As countries around the world attempt to crack down on immigration, they are no longer turning to government workers held accountable by taxpayers and government officials. Instead, they are outsourcing the operations and staffing of immigration detention centers to scandal-plagued private companies that are raking in exorbitant profits from government contracts even as they face terrible inspection reports, lawsuits, and claims of abuse and neglect from detainees.
The practice has become most prevalent in Australia, Great Britain, and the United States as political leaders attempt to prove to voters that they are tough on illegal immigration by detaining and deporting undocumented immigrants. In the United States, private companies control more than half of the nation’s detention beds, while the number of detainees has increased by more than 40 percent since 2005. In Australia and Britain, where privatization has advanced the fastest, companies like G4S continually bring in profitable government contracts even as their costs and human rights abuses have soared, the New York Times reports:
In Britain last fall, the company came under criminal investigation in the asphyxiation of an Angolan man who died as three G4S escorts held him down on a British Airways flight. Soon afterward, British immigration authorities announced that the company had lost its bid to renew a $48 million deportation escort contract because it was underbid by a competitor.
Even so, G4S has more than $1.1 billion in government contracts in Britain, a spokesman said, only about $126 million from the immigration authority. It quickly replaced the lost revenue with contracts to build, lease and run more police jails and prisons.
There was a public outcry when an Aboriginal man died in another G4S van in similar circumstances the next year. A coroner ruled in 2009 that G4S, the drivers and the government shared the blame. The company was later awarded a $70 million, five-year prisoner transport contract in another state, Victoria, without competition.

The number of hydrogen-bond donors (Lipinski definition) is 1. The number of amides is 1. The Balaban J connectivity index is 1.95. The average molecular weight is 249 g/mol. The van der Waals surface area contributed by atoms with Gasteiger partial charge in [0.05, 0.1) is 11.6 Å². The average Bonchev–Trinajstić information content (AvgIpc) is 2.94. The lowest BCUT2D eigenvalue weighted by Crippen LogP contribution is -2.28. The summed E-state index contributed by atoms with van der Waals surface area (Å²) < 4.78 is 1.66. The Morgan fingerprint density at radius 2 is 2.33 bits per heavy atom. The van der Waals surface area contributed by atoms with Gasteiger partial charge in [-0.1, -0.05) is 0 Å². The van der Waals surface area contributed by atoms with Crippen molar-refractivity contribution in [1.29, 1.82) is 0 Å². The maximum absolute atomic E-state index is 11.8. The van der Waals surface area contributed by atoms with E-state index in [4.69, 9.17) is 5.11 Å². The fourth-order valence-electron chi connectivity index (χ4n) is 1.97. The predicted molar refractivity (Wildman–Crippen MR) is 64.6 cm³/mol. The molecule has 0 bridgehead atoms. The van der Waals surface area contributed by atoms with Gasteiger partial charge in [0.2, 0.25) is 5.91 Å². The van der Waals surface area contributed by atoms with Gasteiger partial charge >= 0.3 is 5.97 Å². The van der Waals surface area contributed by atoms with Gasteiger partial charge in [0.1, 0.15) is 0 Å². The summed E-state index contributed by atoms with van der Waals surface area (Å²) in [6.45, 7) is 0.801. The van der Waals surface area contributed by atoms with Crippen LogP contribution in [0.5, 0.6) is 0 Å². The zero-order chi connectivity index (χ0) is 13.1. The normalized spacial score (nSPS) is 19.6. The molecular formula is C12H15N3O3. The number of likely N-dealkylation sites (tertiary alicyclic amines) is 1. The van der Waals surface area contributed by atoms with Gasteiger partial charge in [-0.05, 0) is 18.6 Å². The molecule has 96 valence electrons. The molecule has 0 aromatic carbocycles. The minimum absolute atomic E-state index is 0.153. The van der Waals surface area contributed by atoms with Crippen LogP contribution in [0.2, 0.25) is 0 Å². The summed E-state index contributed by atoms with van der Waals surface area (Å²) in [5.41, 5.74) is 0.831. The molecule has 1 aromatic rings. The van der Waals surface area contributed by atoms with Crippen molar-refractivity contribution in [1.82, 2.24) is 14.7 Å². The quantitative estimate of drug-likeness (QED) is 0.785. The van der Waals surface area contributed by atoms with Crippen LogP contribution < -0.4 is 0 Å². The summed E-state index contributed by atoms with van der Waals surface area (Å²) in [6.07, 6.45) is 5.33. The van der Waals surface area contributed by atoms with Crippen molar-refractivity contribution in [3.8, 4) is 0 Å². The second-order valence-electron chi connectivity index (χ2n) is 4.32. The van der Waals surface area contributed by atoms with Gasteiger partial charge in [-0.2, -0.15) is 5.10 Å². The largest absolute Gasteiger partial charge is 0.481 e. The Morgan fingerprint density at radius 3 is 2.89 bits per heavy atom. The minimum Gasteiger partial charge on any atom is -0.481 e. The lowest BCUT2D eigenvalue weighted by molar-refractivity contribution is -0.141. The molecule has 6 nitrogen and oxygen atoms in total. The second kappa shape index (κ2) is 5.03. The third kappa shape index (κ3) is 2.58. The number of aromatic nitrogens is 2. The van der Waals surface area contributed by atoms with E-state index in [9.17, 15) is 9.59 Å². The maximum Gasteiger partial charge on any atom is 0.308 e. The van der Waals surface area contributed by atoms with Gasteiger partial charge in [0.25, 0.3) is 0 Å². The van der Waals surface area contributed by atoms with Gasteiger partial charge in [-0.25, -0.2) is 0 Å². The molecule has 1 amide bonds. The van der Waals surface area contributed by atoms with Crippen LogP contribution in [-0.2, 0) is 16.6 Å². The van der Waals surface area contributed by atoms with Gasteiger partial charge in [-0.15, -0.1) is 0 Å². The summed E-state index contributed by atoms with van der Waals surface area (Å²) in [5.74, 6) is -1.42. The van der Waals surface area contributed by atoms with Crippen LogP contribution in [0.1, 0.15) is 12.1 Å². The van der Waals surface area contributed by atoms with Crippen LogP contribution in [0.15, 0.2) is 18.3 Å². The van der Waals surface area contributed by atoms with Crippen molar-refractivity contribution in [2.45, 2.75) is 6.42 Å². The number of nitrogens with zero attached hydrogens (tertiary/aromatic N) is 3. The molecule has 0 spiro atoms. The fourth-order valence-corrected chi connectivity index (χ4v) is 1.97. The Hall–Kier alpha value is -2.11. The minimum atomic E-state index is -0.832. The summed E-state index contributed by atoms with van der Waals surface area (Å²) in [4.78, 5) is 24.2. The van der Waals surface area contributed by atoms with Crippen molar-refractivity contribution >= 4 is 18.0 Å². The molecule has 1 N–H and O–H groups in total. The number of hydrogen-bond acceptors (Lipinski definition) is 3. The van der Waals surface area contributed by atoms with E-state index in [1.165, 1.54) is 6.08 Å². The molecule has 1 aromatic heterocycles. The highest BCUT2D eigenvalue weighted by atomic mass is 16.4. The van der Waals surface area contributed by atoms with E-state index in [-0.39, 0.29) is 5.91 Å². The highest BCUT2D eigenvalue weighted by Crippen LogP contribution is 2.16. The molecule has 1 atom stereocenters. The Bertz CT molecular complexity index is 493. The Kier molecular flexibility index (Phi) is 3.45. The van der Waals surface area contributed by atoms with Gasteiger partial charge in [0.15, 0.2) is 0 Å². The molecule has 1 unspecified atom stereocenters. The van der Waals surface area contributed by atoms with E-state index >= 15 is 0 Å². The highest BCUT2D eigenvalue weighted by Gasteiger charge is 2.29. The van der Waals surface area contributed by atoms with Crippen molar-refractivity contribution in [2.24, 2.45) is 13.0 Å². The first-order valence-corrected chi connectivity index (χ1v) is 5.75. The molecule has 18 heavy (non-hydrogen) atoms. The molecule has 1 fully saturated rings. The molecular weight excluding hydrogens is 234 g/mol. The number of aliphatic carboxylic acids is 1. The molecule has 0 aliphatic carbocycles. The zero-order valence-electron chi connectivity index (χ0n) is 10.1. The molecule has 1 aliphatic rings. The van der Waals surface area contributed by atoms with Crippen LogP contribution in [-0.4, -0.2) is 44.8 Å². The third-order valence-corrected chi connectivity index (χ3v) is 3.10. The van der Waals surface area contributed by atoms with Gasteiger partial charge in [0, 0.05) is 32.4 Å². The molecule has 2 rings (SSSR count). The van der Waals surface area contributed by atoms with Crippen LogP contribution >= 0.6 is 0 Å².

Serco, another prominent private prison company, reported a 35 percent profit increase in 2010 and a 13 percent rise in the spring of 2011, and the cost of their contracts often ends up higher than expected. The cost of a five-year, $370 million contract awarded by the British government in 2009, for instance, has already skyrocketed to $756 million.
This type of profiteering and corruption, unfortunately, has been a predictable side effect of efforts to privatize domestic American prisons. Private prison companies have spent millions lobbying for longer, harsher prison sentences to maximize their own profitability, and lawmakers at the front of the privatization push — most notably Govs. Rick Perry (R-TX) and Rick Scott (R-FL) — led the fight after receiving thousands of dollars in campaign contributions from the industry. And as their lobbying efforts have grown, so too has the number of prisoners incarcerated at private facilities. And just last week, a former Pennsylvania judge was sentenced to 210 months in prison for his role in a “cash for kids” scandal, in which he ordered a state-run facility closed and directed juvenile offenders to private facilities.
While private prisons continue to be a good investment for the companies that run them, evidence is mounting that they are a terrible investment for taxpayers and governments. A recent study of Arizona’s private prisons, for instance, revealed that even though they steer clear of the state’s costliest inmates, they cost the government more than state-run facilities.